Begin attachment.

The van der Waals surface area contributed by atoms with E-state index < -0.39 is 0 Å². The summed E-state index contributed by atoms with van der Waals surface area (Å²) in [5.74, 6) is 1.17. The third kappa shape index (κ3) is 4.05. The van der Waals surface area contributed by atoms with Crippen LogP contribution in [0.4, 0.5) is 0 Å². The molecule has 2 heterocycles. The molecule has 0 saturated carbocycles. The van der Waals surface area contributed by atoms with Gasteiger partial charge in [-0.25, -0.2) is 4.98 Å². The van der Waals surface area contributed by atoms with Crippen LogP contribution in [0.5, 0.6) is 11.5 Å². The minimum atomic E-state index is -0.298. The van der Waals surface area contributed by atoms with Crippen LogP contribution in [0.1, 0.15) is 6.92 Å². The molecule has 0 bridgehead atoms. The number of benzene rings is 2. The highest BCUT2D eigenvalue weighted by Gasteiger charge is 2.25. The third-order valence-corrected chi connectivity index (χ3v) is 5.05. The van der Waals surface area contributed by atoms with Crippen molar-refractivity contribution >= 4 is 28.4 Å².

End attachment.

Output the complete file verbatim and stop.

The van der Waals surface area contributed by atoms with E-state index < -0.39 is 0 Å². The summed E-state index contributed by atoms with van der Waals surface area (Å²) in [5.74, 6) is 1.17. The third kappa shape index (κ3) is 4.05. The van der Waals surface area contributed by atoms with Crippen LogP contribution in [0.4, 0.5) is 0 Å². The molecule has 2 heterocycles. The molecule has 0 saturated carbocycles. The van der Waals surface area contributed by atoms with Gasteiger partial charge in [-0.25, -0.2) is 4.98 Å². The van der Waals surface area contributed by atoms with Crippen LogP contribution in [0.5, 0.6) is 11.5 Å². The minimum atomic E-state index is -0.298. The van der Waals surface area contributed by atoms with Crippen LogP contribution in [0.1, 0.15) is 6.92 Å². The molecule has 0 bridgehead atoms. The number of benzene rings is 2. The highest BCUT2D eigenvalue weighted by Gasteiger charge is 2.25. The third-order valence-corrected chi connectivity index (χ3v) is 5.05. The van der Waals surface area contributed by atoms with Crippen molar-refractivity contribution >= 4 is 28.4 Å².